Please use this identifier to cite or link to this item: https://doi.org/10.1038/cdd.2010.90
Title: Serine 312 phosphorylation is dispensable for wild-type p53 functions in vivo
Authors: Lee, M.K.
Tong, W.M.
Wang, Z.Q.
Sabapathy, K. 
Keywords: ER-stress
p53
phosphorylation
protein stability
S312
Issue Date: Feb-2011
Citation: Lee, M.K., Tong, W.M., Wang, Z.Q., Sabapathy, K. (2011-02). Serine 312 phosphorylation is dispensable for wild-type p53 functions in vivo. Cell Death and Differentiation 18 (2) : 214-221. ScholarBank@NUS Repository. https://doi.org/10.1038/cdd.2010.90
Abstract: Cellular stimulation results in phosphorylation of the tumor suppressor p53 on multiple residues, though the functional relevance is not always clear. It is noteworthy that the serine (S) 315 residue is unique, as it has been suggested to be phosphorylated not only by genotoxic signals, but also during cell-cycle progression and by endoplasmic-reticulum stress. However, in vitro data have been conflicting as phosphorylation at this site was shown to both positively and negatively regulate p53 functions. We have thus generated knock-in mice expressing an unphosphorylable S312 (equivalent to human S315), by substitution with an alanine (A) residue, to clarify the conflicting observations and to evaluate its functional relevance in vivo. Born at Mendelian ratios, the p53 S312A/S312Amice show no anomalies during development and adulthood. p53 activation, stability, localization and ability to induce apoptosis, cell-cycle arrest and prevent centrosome amplification are not compromised in p53 S312A/S312Acells. p53 S312A/S312A mice are unable to rescue mdm2 / lethality, and tumorigenesis- both spontaneous and irradiation/oncogene-induced- is not accentuated. Taken together, the results show that the S312 phosphorylation site is not in itself necessary for efficient p53 function, and advocates the possibility that it is neither relevant in the mouse context nor important for p53 functions in vivo. © 2011 Macmillan Publishers Limited All rights reserved.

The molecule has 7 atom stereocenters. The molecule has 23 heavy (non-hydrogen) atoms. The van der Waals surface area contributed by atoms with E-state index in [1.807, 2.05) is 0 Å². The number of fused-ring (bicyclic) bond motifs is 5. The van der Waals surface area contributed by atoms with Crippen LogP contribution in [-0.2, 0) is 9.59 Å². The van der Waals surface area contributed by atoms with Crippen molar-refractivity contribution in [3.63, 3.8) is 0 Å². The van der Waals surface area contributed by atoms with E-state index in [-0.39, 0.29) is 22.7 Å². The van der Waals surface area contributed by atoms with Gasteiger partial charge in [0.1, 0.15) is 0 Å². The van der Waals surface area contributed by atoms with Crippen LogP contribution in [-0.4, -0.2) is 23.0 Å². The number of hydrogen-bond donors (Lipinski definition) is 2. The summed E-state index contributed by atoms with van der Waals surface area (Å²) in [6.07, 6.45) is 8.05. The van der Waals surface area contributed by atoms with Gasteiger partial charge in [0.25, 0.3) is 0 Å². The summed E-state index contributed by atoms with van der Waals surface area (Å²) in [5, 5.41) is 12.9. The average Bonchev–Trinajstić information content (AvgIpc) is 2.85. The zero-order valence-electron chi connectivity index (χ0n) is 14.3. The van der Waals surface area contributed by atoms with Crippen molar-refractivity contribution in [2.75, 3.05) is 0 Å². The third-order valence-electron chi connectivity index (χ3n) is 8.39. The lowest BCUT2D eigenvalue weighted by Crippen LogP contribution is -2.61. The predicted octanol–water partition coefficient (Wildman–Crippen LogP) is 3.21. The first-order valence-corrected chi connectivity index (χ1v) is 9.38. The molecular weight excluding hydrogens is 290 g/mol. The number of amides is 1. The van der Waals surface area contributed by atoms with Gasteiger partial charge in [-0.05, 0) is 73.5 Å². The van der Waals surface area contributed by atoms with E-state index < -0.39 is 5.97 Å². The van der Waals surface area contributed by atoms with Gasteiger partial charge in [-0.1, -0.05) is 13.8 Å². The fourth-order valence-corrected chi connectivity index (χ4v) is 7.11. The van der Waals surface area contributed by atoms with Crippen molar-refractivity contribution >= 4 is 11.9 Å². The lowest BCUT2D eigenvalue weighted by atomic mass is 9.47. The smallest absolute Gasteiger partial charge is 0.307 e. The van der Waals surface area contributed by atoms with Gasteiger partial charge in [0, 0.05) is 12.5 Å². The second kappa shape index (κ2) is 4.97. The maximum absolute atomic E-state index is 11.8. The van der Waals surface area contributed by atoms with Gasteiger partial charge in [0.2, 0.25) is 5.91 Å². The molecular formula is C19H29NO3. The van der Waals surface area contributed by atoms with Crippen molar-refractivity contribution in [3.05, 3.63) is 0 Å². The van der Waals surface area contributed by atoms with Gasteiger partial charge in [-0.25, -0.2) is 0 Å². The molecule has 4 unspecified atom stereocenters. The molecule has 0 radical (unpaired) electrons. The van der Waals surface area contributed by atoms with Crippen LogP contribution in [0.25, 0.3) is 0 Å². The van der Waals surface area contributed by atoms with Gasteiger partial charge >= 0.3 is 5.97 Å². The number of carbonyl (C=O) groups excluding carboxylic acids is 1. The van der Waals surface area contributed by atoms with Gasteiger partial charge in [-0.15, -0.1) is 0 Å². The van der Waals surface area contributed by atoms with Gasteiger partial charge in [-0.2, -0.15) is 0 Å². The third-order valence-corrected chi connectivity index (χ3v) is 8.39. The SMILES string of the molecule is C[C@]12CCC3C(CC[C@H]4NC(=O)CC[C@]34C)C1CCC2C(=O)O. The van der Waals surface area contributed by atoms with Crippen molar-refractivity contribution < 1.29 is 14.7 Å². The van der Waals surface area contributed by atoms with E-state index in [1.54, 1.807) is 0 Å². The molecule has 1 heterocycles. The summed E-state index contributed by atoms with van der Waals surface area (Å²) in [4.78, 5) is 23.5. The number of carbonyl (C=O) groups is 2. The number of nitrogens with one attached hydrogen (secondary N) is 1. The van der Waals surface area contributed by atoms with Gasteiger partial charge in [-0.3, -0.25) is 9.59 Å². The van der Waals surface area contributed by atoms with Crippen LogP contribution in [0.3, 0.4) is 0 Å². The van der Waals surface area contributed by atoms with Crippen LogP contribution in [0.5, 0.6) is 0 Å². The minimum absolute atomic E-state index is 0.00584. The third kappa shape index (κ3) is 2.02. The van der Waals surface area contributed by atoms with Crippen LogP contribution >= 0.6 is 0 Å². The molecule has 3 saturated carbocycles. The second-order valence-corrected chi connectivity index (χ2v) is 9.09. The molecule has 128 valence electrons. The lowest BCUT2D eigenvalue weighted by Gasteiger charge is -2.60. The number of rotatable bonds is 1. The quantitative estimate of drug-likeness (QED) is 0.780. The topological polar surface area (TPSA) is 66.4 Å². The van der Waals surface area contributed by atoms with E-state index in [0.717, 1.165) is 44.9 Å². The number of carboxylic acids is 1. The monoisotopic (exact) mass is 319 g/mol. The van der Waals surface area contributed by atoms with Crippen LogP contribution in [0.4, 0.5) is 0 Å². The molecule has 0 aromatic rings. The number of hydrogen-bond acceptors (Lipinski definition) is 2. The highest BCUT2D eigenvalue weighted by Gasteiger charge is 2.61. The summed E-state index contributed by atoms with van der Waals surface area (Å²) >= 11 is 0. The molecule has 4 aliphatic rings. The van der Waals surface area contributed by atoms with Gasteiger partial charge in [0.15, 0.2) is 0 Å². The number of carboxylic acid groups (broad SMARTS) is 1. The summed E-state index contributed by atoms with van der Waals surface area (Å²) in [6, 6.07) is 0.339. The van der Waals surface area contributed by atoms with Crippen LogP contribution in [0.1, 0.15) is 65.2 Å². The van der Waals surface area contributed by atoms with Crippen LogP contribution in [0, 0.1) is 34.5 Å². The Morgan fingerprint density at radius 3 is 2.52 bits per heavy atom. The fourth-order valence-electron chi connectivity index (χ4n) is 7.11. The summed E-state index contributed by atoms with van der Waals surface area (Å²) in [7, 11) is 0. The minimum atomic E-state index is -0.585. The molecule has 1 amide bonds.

Source Title: Cell Death and Differentiation
URI: http://scholarbank.nus.edu.sg/handle/10635/117153
ISSN: 13509047
DOI: 10.1038/cdd.2010.90
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